Appendix

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Basic Advice for Handling and Marketing of Fresh Produce Commodities Regularly Grown and Traded in the Eastern Caribbean.

 

COMMON NAME: AVOCADO

Latin Name: (Persea americana)

Principal Varieties: Pollock, Lula, large range of local types

HARVEST

Maturity: Depending on variety, a combination of size, smoothness of the skin and loss of sheen indicates maturity.

Method: Harvest carefully as even small cuts, scratches and abrasions can spoil appearance and lead to decay. Harvest with the stalk attached, preferably by hand and place in bag or pouch worn on the body for lowering to the ground at intervals. Where fruit cannot be reached by climbing, picking poles with attached pouches (preferably with cutter bars) should be used.

Field Assembly: Place in field crates or baskets in a shaded area of the field. Exposure to the sun will raise temperature of the fruit causing earlier ripening and shorter shelf life.

POST-HARVEST

Treatment: Trim stalks to 1.0 - 1.5 cm in length to reduce the risk of injury among fruit after ripening. If the stalk is removed at the mature green stage it predisposes the fruit to stem end rot.

Selection/Grade: Remove soil or field debris with clean soft cloth. Hake sure fruit is dry. Select out damaged, malformed, immature and scarred (e.g. fruit with growth cracks and healed abrasion injuries) fruit. Grade according to size.

Packaging: Place large fruit in single layers in strong cardboard cartons with separators. Smeller fruit should be placed in cardboard cartons with or without separators in two or three layers as indicated. Lined wooden crates may also be used.

Ambient Storage Life: Host varieties ripen in 2 to 4 days after harvest and ripe fruit has a shelf life of 1 to 2 days.

 

COMMON NAME: MANGO

Latin Name: (Mangifera indica)

Principal Varieties: Julie, Graham, PaLouis, Long, Ceylon, Imperial

HARVEST

Maturity: Harvest at mature green stage. Maturity indicators ray be variety specific. Size, fullness of cheeks, colour and sheen are useful indicators.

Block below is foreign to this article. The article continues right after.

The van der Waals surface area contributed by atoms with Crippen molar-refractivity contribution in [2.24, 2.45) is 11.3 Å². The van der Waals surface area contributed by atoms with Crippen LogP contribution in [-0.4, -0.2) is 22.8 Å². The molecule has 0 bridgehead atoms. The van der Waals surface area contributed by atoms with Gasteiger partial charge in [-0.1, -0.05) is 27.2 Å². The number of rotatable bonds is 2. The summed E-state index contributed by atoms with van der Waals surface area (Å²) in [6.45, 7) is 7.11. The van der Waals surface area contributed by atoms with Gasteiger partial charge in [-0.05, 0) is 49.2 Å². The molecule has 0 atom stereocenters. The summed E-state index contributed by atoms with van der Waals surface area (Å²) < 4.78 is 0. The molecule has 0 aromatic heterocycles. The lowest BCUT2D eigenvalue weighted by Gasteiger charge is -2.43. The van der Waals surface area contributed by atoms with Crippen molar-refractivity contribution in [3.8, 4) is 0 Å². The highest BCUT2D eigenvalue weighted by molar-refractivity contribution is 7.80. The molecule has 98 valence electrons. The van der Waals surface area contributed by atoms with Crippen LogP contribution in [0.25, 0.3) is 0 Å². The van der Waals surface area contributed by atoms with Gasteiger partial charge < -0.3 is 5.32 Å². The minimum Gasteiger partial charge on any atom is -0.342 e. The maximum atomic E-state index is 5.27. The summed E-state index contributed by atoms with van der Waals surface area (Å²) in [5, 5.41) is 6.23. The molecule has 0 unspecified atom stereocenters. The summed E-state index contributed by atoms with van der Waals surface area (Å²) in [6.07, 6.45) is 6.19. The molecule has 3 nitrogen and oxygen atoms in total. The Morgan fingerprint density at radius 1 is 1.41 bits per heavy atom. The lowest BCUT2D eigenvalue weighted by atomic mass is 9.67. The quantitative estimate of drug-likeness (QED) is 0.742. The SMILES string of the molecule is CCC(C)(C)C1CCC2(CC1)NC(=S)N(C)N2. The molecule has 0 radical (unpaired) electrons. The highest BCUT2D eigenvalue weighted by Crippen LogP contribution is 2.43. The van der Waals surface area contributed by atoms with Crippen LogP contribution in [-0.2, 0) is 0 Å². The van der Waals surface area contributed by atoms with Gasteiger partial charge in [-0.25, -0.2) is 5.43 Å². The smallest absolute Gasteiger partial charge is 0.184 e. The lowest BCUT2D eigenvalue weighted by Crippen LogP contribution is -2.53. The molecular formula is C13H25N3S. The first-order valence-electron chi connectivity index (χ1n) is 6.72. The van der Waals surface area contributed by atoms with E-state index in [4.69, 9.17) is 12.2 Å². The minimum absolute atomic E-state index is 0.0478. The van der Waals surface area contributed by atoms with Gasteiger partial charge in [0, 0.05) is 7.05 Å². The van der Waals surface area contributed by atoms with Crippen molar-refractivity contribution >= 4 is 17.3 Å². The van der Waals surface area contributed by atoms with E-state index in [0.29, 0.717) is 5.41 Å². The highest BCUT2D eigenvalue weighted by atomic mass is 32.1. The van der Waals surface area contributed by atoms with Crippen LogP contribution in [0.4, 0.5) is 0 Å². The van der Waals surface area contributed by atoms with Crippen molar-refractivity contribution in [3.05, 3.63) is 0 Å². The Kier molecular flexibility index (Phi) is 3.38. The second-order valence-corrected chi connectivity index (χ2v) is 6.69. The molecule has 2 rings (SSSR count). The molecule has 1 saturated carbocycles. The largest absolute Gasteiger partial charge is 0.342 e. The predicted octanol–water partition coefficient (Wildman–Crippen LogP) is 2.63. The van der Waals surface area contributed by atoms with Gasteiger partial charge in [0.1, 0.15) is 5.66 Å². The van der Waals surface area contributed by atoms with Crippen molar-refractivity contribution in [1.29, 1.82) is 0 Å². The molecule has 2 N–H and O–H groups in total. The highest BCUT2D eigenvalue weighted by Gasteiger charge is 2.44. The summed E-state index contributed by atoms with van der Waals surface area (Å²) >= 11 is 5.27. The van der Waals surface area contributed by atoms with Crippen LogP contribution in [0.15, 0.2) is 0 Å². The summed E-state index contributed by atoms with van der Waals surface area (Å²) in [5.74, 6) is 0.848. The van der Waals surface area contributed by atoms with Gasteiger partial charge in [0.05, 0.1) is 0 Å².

Method: Harvest by hand or with a picking pole and attached pouch. Mechanical in jury should be avoided at all cost, especially impact injury from fruit falling or being thrown about. Injury also hastens ripening and shortens storage live. Punctures and bruises, even small ones, may lead to severe losses from rotting.

Field Assembly: Place in field crates or baskets in a sheltered area of the field. For specific markets and when the quality of the harvested fruit is very good, infield selection and packing for shipment can be done. Ensure that such mangoes are mature with a well developed abscission layer and no leaking sap. They should be of marketable size and free from blemishes. For field packing, mangoes should be wiped free of soil and other debris with a clean soft cloth.

POST-HARVEST

Treatment: Wash mangoes if contaminated with sap and if a fungicide treatment is used.

Selection/Grade: Select out all immature, ripening, damaged, scarred or otherwise blemished fruit. Grade according to size.

Packaging: Pack mangoes in cardboard boxes or lined wooden crates for shipment.

Ambient Storage Life: Mangoes ripen within four (4) days after harvest at the mature green stage. The ripe fruit has a shelf life of 2 to 4 days.

 

COMMON NAME: MAMMEY APPLE

Latin Name: (Mammea americana)

Principal Varieties: A range of local types exist

HARVEST

Maturity: Harvest when mature, but unripe as indicated by size and general appearance.

Method: By hand or by picking pole as with other tree fruits.

Field Assembly: Pack fruit in field crates or baskets in a shaded area of the field.

POST-HARVEST

Treatment: Trim fruit stalks to 1-2 cm. No specific post-harvest treatment is necessary if fruit is harvested carefully.

Selection/Grade: Remove malformed and damaged fruit. Grade fruit by size.

Packaging: Small wooden crates or fibreboard cartons.

Ambient Storage Life: Marked for immediate consumption.

 

COMMON NAME: BREADFRUIT

Latin Name: (Artocarpus altilis)

Principal Varieties: A range of local types exist

HARVEST

Maturity: Harvest at mature green stage using indicators of size, colour surface texture (stretching of segments).

Method: Harvest manually as far as possible. Use picking poles with cutting bars for inaccessible fruit. Harvest with stalk intact. Avoid impact injury by lowering fruit gently or by dropping into a catching net. Injury reduced the quality of the fruit and causes early ripening.

Field Assembly: Place breadfruit in field crates or bags or baskets in shaded area of field

POST-HARVEST

Treatment: Trim stalks and wash off excess latex. Package and ship breadfruit as soon as possible (hours) after harvest to allow maximum time for marketing. If shipment is delayed, place harvested fruit under cool conditions (but above 13C to avoid chilling injury) if available. Otherwise submerge in clean water, outdoors in well ventilated sheltered area.